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Is there a good pattern for doing a datomic query where one of the params might not be given, and if it’s not given, does not constrain the query? For instance, I might want to query for people with a given name and possibly also a birthdate. I’ve done this before by using the map query form and adding clauses and params, but it feels like I’m swimming against the tide.


You could use a rule which handles nil maybe


You can’t pass a nil value in, though you could pass in e.g. an empty set, or a ::missing sentinel value that can’t appear in your corpus. I’m just having trouble expressing an or rule that unites correctly. Currently I’m just punting on doing it in q and filtering the results which is… fine, it just feels like a common-ish query need for which I lack a pattern.


having spent only a few days with datomic, but a lot of time with spec, it seems silly to me to write a spec which essentially duplicates a schema. it gets especially “silly” feeling when my specs start referencing ids of other specs, much like a datomic ref. yet a few minutes after not having a spec i already wish i had s/conform available to me. how are people handling this? generating specs from schema, or vice versa?


specs don't duplicate the schema


specs can express much more


yes, I agree they’re really powerful. maybe i haven’t figured out in my own head what i dont like about a schema right next to a spec. perhaps it’s that much like datomic entities can have different contexts and aggregate attributes accordingly (a person can be a user, or a client), specs have to do the same thing. and i think I just don’t like all that near-identicalness? .. just musing i suppose


there's probably some fundamental concerns/functionality of a Datomic schema and a spec (after all, they're both describing collections of data, usually, and information about the problem domain you are solving), but it might be harder to tease out their true nature enough to build an abstraction to share them

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FWIW, we've been using this for about a year now, and it's been working nicely:

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when modeling attributes related to time (usually a lot of entities deal with things like created, updated, etc) what’s a general approach? attrs like updated seem unnecessary due to the information model. but what about if you had two entities A and B, where both have a start-date and end-date? is it better to model these idents as :time/start-date, :time/end-date or more specific to the entity? :a/start-date, :b/start-date, ... etc?


on one hand i feel like a particular entity might in the future be modeled as an aggregate like :a/start-date, b/start-date in which case separate idents makes sense. but i’m not sure if this is ever really going to happen, and i’m not quite sure what the disadvantages are for this kind of model.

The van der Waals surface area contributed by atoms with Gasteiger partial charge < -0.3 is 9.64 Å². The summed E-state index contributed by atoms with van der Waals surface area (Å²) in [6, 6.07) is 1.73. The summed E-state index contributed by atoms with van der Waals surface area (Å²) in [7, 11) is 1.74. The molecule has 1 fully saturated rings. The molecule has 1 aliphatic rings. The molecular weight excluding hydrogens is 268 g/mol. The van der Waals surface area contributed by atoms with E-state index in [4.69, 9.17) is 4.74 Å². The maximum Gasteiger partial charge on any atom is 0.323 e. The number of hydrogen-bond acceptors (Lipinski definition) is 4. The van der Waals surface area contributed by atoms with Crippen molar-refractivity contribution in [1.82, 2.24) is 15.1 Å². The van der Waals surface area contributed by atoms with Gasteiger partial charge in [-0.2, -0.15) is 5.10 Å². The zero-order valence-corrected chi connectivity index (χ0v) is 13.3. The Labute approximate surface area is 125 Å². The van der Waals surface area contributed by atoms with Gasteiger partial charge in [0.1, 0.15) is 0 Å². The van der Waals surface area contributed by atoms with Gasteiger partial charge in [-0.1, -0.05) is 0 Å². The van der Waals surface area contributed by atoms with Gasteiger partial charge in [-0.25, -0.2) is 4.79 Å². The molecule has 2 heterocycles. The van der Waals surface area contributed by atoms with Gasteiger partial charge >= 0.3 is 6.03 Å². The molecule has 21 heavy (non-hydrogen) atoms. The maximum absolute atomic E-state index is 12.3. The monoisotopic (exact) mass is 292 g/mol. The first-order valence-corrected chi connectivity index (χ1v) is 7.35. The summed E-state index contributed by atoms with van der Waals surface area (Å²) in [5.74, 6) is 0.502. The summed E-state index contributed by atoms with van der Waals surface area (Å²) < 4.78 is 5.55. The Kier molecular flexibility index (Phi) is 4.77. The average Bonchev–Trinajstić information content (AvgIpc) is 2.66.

This is actually something I've been thinking about a lot lately. There's this natural tension when defining a spec or schema between "what's the most generic, open-ended thing I can assert about this granular value?" and "what do I want to say/guarantee about this value in a certain context? (eg when it's attached to an entity)?"


This: got me thinking about the cases where you might be able to do both. The trouble is that Datomic schema does more than just define structural properties of the value itself, it also says things about how the [attr value] pair relates to the containing collection, such as uniqueness/identity.


The case I was thinking about was something like :email vs :. I wanted to be able to say both things about the (string) value itself.


Now that I'm writing that though, I realize that perhaps this is a good chance to pick up a multimethod or Datalog rule to express a relationship, something like "all : qualify as :email, but the reverse may not hold"


multimethods seem like a more extensible strategy there. they’re defined in the app code, whereas a rule may or may not hold true in the context of another app using the same db? maybe?


Depends on where that logical deduction needs to take place I guess


but delaying the decision and moving it out of the schema buys you flexibility. I think this is the "a-la-cart" polymorphism Rich is always mentioning. You just decide what things should count as "the same" when you define the operations/actions you need to perform with them.


as always in the clj ecosystem, so much to think about. the more you learn the more you realize there’s better ways to do everything.


Yep. That's why it's a programmer's dreamland.


I've felt similarly, but I think it comes down to the Clojure community bias towards decomplecting, even if convenience or short term experience makes it seem like two things are "the same"

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